Cops Got Trikes


I was in Kuwait City yesterday heading to a meeting when I spotted a Police Can-Am 3-wheel motorbike parked. Not sure when they got them but have been fairly recent since I hadn’t seen a cop version before.


Kuwait’s All Female Biker Club


The popular website Vice have published an article on Kuwait’s All Female Biker Club. The Moto Lady Club as they’re called is the first woman’s club for motorbikers not only in Kuwait, but in the Gulf. Check out the full article on the Vice website [Here]

Thanks Fred

Motorbikes Personal

Life with the Vespa – Part 1


Every now and then I’m going to post a series of posts on life with my Vespa. It’s something I thought about doing when I decided to get the bike and I think it would make for some interesting posts. It’s been a month since I got my Vespa and I’ve basically been riding it every day. I’m actually trying to ride it as much as I can because whenever I’m on it I feel like I’m on a vacation. It’s such an odd feeling but it makes sense since the only times I ever ridden a scooter before were on vacations. It also probably doesn’t help that I’m usually in my shorts and a tank top while riding the Vespa (and helmet of course).

I’ve been using the Vespa mostly for trips in and around Salmiya, for example I live in the beginning of Salmiya while my two best friends live on the other end of Salmiya. Previously I used to drive my FJ Cruiser over to their place and get stuck in traffic but now I take the Vespa and it cuts down on so much time and stress. There are no traffic problems when I’m riding my Vespa since I just zip between cars all the way to the front of the pack. I’ve actually practically stopped using my FJ for any Salmiya trip because riding the Vespa around isn’t only much more fun but so much more convenient. Even picking up groceries from Sultan is really doable with the Vespa since there’s a large compartment under the seat which holds all my grocery bags.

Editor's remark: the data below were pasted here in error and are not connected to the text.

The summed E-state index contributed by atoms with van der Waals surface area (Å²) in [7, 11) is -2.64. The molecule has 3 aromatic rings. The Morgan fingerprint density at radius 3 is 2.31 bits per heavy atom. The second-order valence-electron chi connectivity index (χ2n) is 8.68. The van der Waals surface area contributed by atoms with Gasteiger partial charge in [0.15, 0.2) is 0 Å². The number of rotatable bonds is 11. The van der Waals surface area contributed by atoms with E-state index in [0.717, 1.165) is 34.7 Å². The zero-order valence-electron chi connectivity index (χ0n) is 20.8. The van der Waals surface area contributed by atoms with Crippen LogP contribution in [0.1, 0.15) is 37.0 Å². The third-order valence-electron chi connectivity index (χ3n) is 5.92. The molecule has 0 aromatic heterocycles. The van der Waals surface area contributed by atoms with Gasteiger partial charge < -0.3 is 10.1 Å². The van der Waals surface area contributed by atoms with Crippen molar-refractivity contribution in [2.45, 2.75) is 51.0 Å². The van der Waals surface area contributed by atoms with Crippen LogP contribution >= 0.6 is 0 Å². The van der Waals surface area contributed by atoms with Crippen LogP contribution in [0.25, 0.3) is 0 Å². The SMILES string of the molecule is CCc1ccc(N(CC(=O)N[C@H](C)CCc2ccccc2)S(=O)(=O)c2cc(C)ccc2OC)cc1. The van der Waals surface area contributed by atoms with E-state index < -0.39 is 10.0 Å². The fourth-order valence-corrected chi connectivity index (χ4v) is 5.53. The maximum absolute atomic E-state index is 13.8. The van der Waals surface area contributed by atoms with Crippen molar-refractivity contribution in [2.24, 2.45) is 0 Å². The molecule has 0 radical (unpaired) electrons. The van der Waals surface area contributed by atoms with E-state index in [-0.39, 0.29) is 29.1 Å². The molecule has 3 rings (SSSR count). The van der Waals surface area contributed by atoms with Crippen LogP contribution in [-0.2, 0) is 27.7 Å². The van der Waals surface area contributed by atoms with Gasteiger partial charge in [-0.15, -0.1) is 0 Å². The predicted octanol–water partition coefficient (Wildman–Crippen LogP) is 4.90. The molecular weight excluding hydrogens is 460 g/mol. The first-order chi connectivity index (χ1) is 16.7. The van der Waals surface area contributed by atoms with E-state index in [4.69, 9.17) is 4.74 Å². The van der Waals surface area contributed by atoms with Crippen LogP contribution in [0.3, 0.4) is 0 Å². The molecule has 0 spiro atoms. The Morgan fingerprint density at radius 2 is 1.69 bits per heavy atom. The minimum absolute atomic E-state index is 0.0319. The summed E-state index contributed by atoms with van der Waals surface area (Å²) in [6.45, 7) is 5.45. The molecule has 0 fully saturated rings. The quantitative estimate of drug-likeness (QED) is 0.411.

I’m also really glad I went with the yellow color, it really looks great on the road even though I end up getting much more attention than I want. I keep getting stopped by people asking me about the bike which is nice but sometimes all you really want to do is just get from point A to point B without socializing so it kinda feels like a waiter opening a conversation with you while you’re trying to enjoy your meal. On more than one occasion I would be at a red light waiting and the person in the car next to me would start making conversation over the bike or after parking the bike somewhere, someone would come up to me and ask me where I’ve gotten it from and how much it costs.

Other than strangers though my friends also ask me about the bike but mostly on the fact if I’ve gotten into any dangerous situations. So far not really, I thought I would have issues with taxi drivers and bus drivers whom I usually detest the most when in my FJ, but turns out they’re actually the friendliest drivers to me when I’m on my Vespa. The only close call I’ve actually had wasn’t related to the Vespa. I was riding down Baghdad Street in Salmiya and the road was empty since I had taken off at the previous traffic light first and all the cars were behind me when I suddenly see an SUV driving towards me. Turns out an old man took the wrong turn at a traffic light up ahead and ended up driving down the wrong way of the street. I slammed my brakes and pulled over to the side quickly (thank you ABS!) while he continued to drive past me only to realize there was a fleet of cars right behind me. That’s when he realized what he had done wrong and stopped his car. Luckily all the cars stopped their cars as well and allowed him to climb over the median strip over to the correct side of the road. So bizarre.